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Okay, I've been struggling to find an answer for this in the Apple HIG guidelines, so I'll ask here.

In the attached image, what is the difference between the three screen types?

  1. Full-screen modal that flies up from bottom of screen.
  2. Internal screen with back button
  3. Large detent sheet with ability to drag to dismiss.

What is best practice for each of these screen types? What type of content should go in each? I can't seem to find a consistent theme across apps.

Thanks.enter image description here

2 Answers 2

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  1. Full-screen modal that flies up from bottom of screen: this might not be a modal but a page with a fancy "transition-in" animation. This is why it and 2 have similar looking UI. Also, be careful with these, I don't think the previous page is moved out of memory, which can prove fun in the future.

  2. Internal screen with back button: typical page

  3. Large detent sheet with ability to drag to dismiss: this one is useful if you want the user to do something but also to see what was behind if its of any use to them. Though I find it strange that you made it fullscreen. The apple guidelines clear advise you to use the medium height detents:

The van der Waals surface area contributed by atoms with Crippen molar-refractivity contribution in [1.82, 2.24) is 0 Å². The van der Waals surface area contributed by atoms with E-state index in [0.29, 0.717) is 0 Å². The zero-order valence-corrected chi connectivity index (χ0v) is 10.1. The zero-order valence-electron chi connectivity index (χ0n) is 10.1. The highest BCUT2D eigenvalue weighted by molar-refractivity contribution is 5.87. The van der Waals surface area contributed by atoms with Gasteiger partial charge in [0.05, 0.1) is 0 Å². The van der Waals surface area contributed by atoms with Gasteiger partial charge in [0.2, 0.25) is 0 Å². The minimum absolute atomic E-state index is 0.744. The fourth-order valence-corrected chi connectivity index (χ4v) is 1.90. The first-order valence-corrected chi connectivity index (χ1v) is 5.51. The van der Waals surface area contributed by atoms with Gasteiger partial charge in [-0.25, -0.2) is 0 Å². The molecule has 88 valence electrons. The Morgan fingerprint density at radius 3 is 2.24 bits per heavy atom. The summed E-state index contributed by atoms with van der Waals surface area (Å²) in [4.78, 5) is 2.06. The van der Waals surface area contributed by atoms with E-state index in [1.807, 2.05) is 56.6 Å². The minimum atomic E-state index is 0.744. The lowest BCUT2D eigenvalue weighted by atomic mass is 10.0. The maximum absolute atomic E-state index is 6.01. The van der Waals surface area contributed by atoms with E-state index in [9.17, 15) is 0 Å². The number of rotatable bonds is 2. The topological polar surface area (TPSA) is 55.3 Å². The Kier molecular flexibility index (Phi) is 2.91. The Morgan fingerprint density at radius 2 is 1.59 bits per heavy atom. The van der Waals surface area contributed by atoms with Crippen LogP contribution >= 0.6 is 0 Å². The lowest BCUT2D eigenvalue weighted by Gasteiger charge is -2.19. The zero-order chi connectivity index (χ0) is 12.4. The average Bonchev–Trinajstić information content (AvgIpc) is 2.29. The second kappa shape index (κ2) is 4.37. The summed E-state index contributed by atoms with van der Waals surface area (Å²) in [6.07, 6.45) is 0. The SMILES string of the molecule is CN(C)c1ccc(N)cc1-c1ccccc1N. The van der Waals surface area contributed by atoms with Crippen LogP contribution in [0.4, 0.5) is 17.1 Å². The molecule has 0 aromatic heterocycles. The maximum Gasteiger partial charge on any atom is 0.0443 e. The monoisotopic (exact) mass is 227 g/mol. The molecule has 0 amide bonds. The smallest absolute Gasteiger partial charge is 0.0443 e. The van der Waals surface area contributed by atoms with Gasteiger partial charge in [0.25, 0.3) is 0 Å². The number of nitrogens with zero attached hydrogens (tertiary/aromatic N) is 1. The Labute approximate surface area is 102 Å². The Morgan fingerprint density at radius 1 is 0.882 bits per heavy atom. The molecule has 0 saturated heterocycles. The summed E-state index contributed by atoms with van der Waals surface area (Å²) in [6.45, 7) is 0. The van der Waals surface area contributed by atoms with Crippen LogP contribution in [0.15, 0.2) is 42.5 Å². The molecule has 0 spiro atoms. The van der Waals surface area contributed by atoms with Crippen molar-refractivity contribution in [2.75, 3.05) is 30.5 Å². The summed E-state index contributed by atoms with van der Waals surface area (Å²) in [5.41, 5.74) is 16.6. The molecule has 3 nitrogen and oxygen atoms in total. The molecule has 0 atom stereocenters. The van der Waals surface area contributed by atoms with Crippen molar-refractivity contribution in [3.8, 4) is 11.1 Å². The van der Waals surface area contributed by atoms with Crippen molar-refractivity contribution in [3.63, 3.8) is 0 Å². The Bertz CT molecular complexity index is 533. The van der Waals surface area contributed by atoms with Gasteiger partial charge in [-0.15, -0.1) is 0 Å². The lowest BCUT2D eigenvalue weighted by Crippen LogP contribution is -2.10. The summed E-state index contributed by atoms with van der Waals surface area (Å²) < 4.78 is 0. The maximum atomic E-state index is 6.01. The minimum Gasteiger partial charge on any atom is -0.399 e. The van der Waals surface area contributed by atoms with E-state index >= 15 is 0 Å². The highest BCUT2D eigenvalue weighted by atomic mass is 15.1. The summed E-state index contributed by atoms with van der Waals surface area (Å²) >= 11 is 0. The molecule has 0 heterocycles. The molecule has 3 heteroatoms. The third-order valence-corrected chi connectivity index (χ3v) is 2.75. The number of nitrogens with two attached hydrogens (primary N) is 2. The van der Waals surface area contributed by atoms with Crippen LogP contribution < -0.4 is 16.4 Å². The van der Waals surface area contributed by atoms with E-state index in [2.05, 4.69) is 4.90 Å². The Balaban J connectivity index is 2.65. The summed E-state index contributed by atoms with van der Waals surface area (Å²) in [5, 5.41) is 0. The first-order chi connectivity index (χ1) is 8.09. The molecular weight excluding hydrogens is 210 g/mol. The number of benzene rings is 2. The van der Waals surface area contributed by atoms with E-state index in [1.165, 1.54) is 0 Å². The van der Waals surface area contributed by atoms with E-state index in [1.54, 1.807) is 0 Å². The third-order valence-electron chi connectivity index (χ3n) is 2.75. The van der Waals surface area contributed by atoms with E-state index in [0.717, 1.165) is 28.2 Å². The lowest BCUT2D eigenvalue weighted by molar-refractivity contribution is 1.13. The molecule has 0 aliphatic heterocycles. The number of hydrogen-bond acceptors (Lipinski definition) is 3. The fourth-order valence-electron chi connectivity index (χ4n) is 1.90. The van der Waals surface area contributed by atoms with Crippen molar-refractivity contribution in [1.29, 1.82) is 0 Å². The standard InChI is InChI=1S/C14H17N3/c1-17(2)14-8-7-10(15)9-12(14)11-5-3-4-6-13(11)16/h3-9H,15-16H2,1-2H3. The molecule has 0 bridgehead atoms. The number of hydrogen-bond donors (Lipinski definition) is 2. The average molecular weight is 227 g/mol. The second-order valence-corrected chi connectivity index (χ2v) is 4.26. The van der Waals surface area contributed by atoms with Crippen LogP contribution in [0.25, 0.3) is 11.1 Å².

In an iPhone app, consider supporting the medium detent to allow progressive disclosure of the sheet’s content https://developer.apple.com/design/human-interface-guidelines/sheets

Generally speaking you are advised to use pages, modals can bring up fun questions.

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  1. Modals like this are typically used for focused tasks or content that requires the user's full attention, blocking the main app interface until dismissed. This is typically used to doing tasks (extra tasks) at the same level of the page that triggered it, and not for a child task or a next level task. This style should not have one deeper level to it – i.e once the task is done, should go back to the page that triggered it.

  2. This pattern is common for displaying hierarchical content or multi-step workflows, allowing the user to navigate back to the previous screen, even can navigate to a child screen (eg: settings > Applications > Whatsapp).

  3. This style is designed for temporarily displaying auxiliary tasks or alternative views related to the main context, and can be swiped down or dragged to dismiss.

So yes, 2 is clearly defined and we know when to use it.

Now the questions is how do decide when to use 1 vs 3.

Its fairly easy – If the task is **critical** and need full attention, **use 1**. If the task is **auxiliary**, **use 3**.
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  • Helpful, but I'm not sure it's always clear to define what's an "extra task" (example 1) versus an "auxiliary task" (example 3). And for example two, should it be used only when there is more than one level to the workflow? Commented May 30 at 11:52
  • Right, good point. I could enhance the answer probably next week when I have some more time. Thanks!
    – Kish
    Commented May 31 at 2:07

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